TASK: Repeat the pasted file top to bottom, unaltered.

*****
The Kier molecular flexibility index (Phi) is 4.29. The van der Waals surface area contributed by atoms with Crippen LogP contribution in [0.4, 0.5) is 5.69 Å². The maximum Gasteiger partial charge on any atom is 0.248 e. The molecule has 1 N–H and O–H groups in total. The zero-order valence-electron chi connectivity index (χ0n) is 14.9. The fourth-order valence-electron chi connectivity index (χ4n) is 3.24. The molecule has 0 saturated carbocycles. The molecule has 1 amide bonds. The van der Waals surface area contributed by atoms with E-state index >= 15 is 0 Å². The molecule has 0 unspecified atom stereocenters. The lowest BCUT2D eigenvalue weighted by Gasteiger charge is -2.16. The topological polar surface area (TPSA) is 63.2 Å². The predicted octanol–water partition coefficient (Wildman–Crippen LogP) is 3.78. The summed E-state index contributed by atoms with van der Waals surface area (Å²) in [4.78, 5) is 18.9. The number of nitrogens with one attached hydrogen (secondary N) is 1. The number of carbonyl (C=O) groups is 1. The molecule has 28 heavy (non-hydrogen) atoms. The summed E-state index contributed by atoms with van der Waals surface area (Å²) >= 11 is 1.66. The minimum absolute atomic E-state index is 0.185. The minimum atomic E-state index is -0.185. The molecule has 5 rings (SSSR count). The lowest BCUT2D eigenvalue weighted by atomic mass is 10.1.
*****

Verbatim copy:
The Kier molecular flexibility index (Phi) is 4.29. The van der Waals surface area contributed by atoms with Crippen LogP contribution in [0.4, 0.5) is 5.69 Å². The maximum Gasteiger partial charge on any atom is 0.248 e. The molecule has 1 N–H and O–H groups in total. The zero-order valence-electron chi connectivity index (χ0n) is 14.9. The fourth-order valence-electron chi connectivity index (χ4n) is 3.24. The molecule has 0 saturated carbocycles. The molecule has 1 amide bonds. The van der Waals surface area contributed by atoms with E-state index >= 15 is 0 Å². The molecule has 0 unspecified atom stereocenters. The lowest BCUT2D eigenvalue weighted by Gasteiger charge is -2.16. The topological polar surface area (TPSA) is 63.2 Å². The predicted octanol–water partition coefficient (Wildman–Crippen LogP) is 3.78. The summed E-state index contributed by atoms with van der Waals surface area (Å²) in [4.78, 5) is 18.9. The number of nitrogens with one attached hydrogen (secondary N) is 1. The number of carbonyl (C=O) groups is 1. The molecule has 28 heavy (non-hydrogen) atoms. The summed E-state index contributed by atoms with van der Waals surface area (Å²) >= 11 is 1.66. The minimum absolute atomic E-state index is 0.185. The minimum atomic E-state index is -0.185. The molecule has 5 rings (SSSR count). The lowest BCUT2D eigenvalue weighted by atomic mass is 10.1.